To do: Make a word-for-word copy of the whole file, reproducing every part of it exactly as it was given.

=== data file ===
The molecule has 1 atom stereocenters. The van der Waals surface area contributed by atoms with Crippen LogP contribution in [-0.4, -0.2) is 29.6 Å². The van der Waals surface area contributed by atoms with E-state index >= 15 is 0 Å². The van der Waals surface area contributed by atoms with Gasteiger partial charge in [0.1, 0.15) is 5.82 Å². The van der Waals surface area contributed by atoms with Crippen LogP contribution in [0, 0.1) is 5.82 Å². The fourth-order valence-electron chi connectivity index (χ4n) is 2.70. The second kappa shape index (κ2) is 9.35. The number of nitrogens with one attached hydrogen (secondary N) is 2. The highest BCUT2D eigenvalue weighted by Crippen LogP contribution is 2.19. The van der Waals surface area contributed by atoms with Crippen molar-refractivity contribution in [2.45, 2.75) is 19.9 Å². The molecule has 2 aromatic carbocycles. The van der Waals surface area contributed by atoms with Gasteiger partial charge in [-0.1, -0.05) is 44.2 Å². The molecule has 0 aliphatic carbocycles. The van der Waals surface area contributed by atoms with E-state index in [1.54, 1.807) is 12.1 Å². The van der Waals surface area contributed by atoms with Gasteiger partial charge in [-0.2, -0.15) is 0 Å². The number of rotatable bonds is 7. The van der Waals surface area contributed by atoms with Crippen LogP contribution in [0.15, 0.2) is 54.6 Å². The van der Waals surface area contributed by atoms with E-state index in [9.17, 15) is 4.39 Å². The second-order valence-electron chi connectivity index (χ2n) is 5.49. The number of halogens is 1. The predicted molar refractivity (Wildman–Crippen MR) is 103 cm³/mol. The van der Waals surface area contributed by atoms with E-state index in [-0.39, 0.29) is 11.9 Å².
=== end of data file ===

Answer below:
The molecule has 1 atom stereocenters. The van der Waals surface area contributed by atoms with Crippen LogP contribution in [-0.4, -0.2) is 29.6 Å². The van der Waals surface area contributed by atoms with E-state index >= 15 is 0 Å². The van der Waals surface area contributed by atoms with Gasteiger partial charge in [0.1, 0.15) is 5.82 Å². The van der Waals surface area contributed by atoms with Crippen LogP contribution in [0, 0.1) is 5.82 Å². The fourth-order valence-electron chi connectivity index (χ4n) is 2.70. The second kappa shape index (κ2) is 9.35. The number of nitrogens with one attached hydrogen (secondary N) is 2. The highest BCUT2D eigenvalue weighted by Crippen LogP contribution is 2.19. The van der Waals surface area contributed by atoms with Crippen molar-refractivity contribution in [2.45, 2.75) is 19.9 Å². The molecule has 2 aromatic carbocycles. The van der Waals surface area contributed by atoms with Gasteiger partial charge in [-0.1, -0.05) is 44.2 Å². The molecule has 0 aliphatic carbocycles. The van der Waals surface area contributed by atoms with E-state index in [1.54, 1.807) is 12.1 Å². The van der Waals surface area contributed by atoms with Gasteiger partial charge in [-0.2, -0.15) is 0 Å². The number of rotatable bonds is 7. The van der Waals surface area contributed by atoms with Crippen LogP contribution in [0.15, 0.2) is 54.6 Å². The van der Waals surface area contributed by atoms with E-state index in [9.17, 15) is 4.39 Å². The second-order valence-electron chi connectivity index (χ2n) is 5.49. The number of halogens is 1. The predicted molar refractivity (Wildman–Crippen MR) is 103 cm³/mol. The van der Waals surface area contributed by atoms with E-state index in [-0.39, 0.29) is 11.9 Å².